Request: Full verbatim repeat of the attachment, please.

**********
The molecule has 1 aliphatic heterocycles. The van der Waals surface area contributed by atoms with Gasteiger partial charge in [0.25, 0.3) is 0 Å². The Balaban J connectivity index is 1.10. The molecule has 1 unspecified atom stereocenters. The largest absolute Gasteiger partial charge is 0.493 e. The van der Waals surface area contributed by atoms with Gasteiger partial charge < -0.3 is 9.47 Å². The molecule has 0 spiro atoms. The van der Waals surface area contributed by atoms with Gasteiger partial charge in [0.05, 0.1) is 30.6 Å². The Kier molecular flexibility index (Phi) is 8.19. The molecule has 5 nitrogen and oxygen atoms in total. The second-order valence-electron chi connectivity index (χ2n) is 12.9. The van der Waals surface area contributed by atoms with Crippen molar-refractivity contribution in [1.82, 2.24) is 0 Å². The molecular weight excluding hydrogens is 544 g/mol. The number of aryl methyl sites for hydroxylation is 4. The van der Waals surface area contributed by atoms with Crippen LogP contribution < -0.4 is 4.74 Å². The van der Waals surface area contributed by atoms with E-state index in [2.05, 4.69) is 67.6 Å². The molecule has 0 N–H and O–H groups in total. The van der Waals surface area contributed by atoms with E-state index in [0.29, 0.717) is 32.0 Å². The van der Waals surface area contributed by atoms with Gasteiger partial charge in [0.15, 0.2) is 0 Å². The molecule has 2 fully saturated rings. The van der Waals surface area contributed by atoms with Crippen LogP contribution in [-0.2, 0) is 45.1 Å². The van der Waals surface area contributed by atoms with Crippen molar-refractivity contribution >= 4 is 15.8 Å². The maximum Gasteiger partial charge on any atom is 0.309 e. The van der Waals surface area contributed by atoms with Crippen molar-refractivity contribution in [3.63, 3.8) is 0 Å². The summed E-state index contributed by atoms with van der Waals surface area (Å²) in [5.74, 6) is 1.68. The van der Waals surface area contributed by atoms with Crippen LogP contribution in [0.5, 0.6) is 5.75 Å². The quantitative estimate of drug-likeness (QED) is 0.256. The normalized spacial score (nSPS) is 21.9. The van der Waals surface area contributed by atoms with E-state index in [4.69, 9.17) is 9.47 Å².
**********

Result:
The molecule has 1 aliphatic heterocycles. The van der Waals surface area contributed by atoms with Gasteiger partial charge in [0.25, 0.3) is 0 Å². The Balaban J connectivity index is 1.10. The molecule has 1 unspecified atom stereocenters. The largest absolute Gasteiger partial charge is 0.493 e. The van der Waals surface area contributed by atoms with Gasteiger partial charge < -0.3 is 9.47 Å². The molecule has 0 spiro atoms. The van der Waals surface area contributed by atoms with Gasteiger partial charge in [0.05, 0.1) is 30.6 Å². The Kier molecular flexibility index (Phi) is 8.19. The molecule has 5 nitrogen and oxygen atoms in total. The second-order valence-electron chi connectivity index (χ2n) is 12.9. The van der Waals surface area contributed by atoms with Crippen molar-refractivity contribution in [1.82, 2.24) is 0 Å². The molecular weight excluding hydrogens is 544 g/mol. The number of aryl methyl sites for hydroxylation is 4. The van der Waals surface area contributed by atoms with Crippen LogP contribution < -0.4 is 4.74 Å². The van der Waals surface area contributed by atoms with E-state index in [2.05, 4.69) is 67.6 Å². The molecule has 0 N–H and O–H groups in total. The van der Waals surface area contributed by atoms with E-state index in [0.29, 0.717) is 32.0 Å². The van der Waals surface area contributed by atoms with Gasteiger partial charge in [0.15, 0.2) is 0 Å². The molecule has 2 fully saturated rings. The van der Waals surface area contributed by atoms with Crippen LogP contribution in [-0.2, 0) is 45.1 Å². The van der Waals surface area contributed by atoms with Crippen molar-refractivity contribution >= 4 is 15.8 Å². The maximum Gasteiger partial charge on any atom is 0.309 e. The van der Waals surface area contributed by atoms with Crippen molar-refractivity contribution in [3.63, 3.8) is 0 Å². The summed E-state index contributed by atoms with van der Waals surface area (Å²) in [5.74, 6) is 1.68. The van der Waals surface area contributed by atoms with Crippen LogP contribution in [0.5, 0.6) is 5.75 Å². The quantitative estimate of drug-likeness (QED) is 0.256. The normalized spacial score (nSPS) is 21.9. The van der Waals surface area contributed by atoms with E-state index in [4.69, 9.17) is 9.47 Å².